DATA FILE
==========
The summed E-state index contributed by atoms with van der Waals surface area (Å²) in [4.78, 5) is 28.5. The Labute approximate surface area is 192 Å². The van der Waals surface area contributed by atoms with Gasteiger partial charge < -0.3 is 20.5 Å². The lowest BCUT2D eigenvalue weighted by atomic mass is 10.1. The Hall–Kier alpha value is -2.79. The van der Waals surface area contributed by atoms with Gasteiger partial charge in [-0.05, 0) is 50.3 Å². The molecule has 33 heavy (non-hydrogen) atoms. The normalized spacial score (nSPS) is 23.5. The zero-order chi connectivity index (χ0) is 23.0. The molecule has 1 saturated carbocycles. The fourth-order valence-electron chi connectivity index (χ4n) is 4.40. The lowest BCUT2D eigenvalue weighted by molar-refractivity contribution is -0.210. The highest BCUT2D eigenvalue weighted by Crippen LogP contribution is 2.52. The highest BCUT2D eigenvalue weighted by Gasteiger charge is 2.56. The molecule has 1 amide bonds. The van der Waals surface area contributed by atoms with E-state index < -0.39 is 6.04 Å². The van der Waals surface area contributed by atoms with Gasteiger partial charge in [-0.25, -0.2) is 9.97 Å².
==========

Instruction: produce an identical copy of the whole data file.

The summed E-state index contributed by atoms with van der Waals surface area (Å²) in [4.78, 5) is 28.5. The Labute approximate surface area is 192 Å². The van der Waals surface area contributed by atoms with Gasteiger partial charge < -0.3 is 20.5 Å². The lowest BCUT2D eigenvalue weighted by atomic mass is 10.1. The Hall–Kier alpha value is -2.79. The van der Waals surface area contributed by atoms with Gasteiger partial charge in [-0.05, 0) is 50.3 Å². The molecule has 33 heavy (non-hydrogen) atoms. The normalized spacial score (nSPS) is 23.5. The zero-order chi connectivity index (χ0) is 23.0. The molecule has 1 saturated carbocycles. The fourth-order valence-electron chi connectivity index (χ4n) is 4.40. The lowest BCUT2D eigenvalue weighted by molar-refractivity contribution is -0.210. The highest BCUT2D eigenvalue weighted by Crippen LogP contribution is 2.52. The highest BCUT2D eigenvalue weighted by Gasteiger charge is 2.56. The molecule has 1 amide bonds. The van der Waals surface area contributed by atoms with E-state index < -0.39 is 6.04 Å². The van der Waals surface area contributed by atoms with Gasteiger partial charge in [-0.25, -0.2) is 9.97 Å².